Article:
The Met Gala and The Gilded Age

The 2022 Met Gala will take place on Monday 2 May in New York City. It celebrates the second volume in a two-part Costume Institute exhibition. The first, In America: A Lexicon of Fashion, opened on September 18, and was preceded by the 2021 Met Gala on September 13.” From Vogue magazine, “The 2022 Met Gala theme, In America: An Anthology of Fashion, is built around the tenets of American style and celebrates unsung heroes of US design.

To read about the history of the Met Gala: History of the Met Gala: How It Turned From Fundraiser to ‘Fashion’s Biggest Night’

Review 2021 looks: See All Met Gala 2021 Best Dressed Celebrities on the Red Carpet

I visited the Met in March and walked through the first part of this exhibit.

Vogue: “At the bottom of the Met Gala invitations sent every spring is an inscription small in size but vital in importance: the dress code.”

The 2022 Met Gala dress code is Gilded Glamour.

When I first read about this dress code, I immediately thought of Bridgerton. (The first season was released on Netflix in December 2020. Season two dropped on March 25, 2022.) It turns out that this series is not part of the Gilded Age. “Based on the best-selling book series by Julia QuinnBridgerton takes place in London during the early 1800s, which is commonly known as the Regency Period. It follows the Bridgerton children as they search for true love in a competitive—and equally diverse—marriage market.” from PureWow

photo source

I think we will see red carpet looks inspired by this series even though it takes place in an earlier time period. The two time periods have a lot of overlapping trends in clothing and accessories, including corsets, gloves, hats, hair accessories, large hairstyles, and puff sleeves.

A series to watch that does take place in the correct time period (and location) is The Gilded Age on HBOmax. From HBO, “The American Gilded Age was a period of immense economic change, of great conflict between the old ways and brand new systems, and of huge fortunes made and lost. Against the backdrop of this transformation, HBO’s The Gilded Age begins in 1882 with young Marian Brook moving from rural Pennsylvania to New York City after the death of her father to live with her thoroughly old-money aunts, Agnes van Rhijn and Ada Brook.”

One Gilded Age movie to watch is The Age of Innocence starring Daniel Day-Lewis, Michelle Pfeiffer, and Winona Ryder. The 1993 movie is based on the novel by Edith Wharton who became the first woman to win the Pulitzer Prize in Literature for this 1920 tale about a Gilded Age love triangle. 

The History of The Gilded Age

From the Smithsonian: “Between the 1870s and the dawn of the 20th century, Americans witnessed revolutions in daily life, from what they wore to how they traveled to where they resided to how they spent their leisure time. As the so-called Gilded Age took shape, transformations in technology, culture and politics ushered in modern America, for better and for worse. Mark Twain, who coined the moniker “The Gilded Age” in his 1873 novel of the same name, used it to describe the era’s patina of splendor—gilded, after all, is not gold—and the shaky foundations undergirding industrialists’ vast accumulation of wealth.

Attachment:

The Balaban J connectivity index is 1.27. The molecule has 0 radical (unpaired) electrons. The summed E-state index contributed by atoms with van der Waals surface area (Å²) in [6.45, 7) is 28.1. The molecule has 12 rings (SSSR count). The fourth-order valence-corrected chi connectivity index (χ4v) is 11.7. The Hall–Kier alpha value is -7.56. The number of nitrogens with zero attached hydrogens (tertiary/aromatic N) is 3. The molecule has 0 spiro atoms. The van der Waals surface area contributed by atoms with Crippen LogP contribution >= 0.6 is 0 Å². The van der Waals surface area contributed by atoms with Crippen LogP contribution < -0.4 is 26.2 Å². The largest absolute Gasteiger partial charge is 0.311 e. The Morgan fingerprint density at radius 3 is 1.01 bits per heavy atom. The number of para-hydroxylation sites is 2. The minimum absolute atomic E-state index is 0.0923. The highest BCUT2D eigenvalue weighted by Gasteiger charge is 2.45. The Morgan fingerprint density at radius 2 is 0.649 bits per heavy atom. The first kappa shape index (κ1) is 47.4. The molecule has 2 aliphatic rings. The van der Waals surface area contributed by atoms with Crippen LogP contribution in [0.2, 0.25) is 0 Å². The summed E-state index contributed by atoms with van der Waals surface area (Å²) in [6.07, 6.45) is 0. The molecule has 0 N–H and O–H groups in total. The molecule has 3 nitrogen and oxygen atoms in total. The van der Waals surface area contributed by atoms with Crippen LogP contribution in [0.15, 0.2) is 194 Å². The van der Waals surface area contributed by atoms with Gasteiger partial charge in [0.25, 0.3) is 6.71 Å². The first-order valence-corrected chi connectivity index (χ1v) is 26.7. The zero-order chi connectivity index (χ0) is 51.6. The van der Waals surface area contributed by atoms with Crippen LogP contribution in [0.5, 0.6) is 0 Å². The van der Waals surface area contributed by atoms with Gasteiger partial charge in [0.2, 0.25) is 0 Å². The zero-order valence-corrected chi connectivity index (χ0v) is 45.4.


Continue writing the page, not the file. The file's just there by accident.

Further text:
Vogue: “For the upper echelon, fashion during that period was one of excess. Thanks to recent innovations of electric and steam-powered looms, fabric became faster and cheaper to produce. As a result, women’s dresses often featured a combination of many textiles, like satin, silk, velvet, and fringe, all adorned with over-the-top textures like lace, bows, frills, and ruffles. (The unofficial edict? The more going on, the better.)”

“Colors were rich and deep jewel tones. Hats were a necessity when going out and often were adorned with feathers. Corsets were commonplace and in the 1870s to late 1880s, women embraced bustles to elongate their backsides—in fact, a commonly repeated conceit was that a bustle should be big enough to host an entire tea service.”

This print shows women wearing dresses with bustles (Library of Congress)

“That’s not to say that all Gilded Age fashion was formal. As leisure activities like bicycling and tennis became popular among the well-heeled set, sportswear, for the first time, became an integral part of one’s wardrobe. Many women adopted a shirtwaist ensemble—or a long skirt paired with a feminine blouse—which allowed for easier movement, as perhaps best exemplified by John Singer Sargent’s 1897 portrait of Gilded Age socialite Edith Minturn.”

Read more about the trends and events of the Gilded Age: The Met Gala 2022 Dress Code? Gilded Glamour BY ELISE TAYLOR

The Met Gala invite list is top secret, so part of the fun of watching the red carpet is checking out who was invited.

How to watch the Met Gala: “Fashion fans can follow all the action on Vogue’s livestream once again for 2022. The stream will start at 6 p.m. E.T. and will be broadcast live across our digital platforms (as well as on Instagram, Facebook, and Twitter). The livestream will be hosted by Vogue editor at large Hamish Bowles, actor and singer Vanessa Hudgens, and actor and television personality La La Anthony.” 

If you aren’t interested in watching the event, you can see outfit updates on Twitter and Instgram (#MetGala). Follow The Met on Instagram.

One response to “The Met Gala and The Gilded Age”

  1. […] The 2022 dress code is“gilded glamour.” Read more about the theme and dress code in my recent blog post. […]

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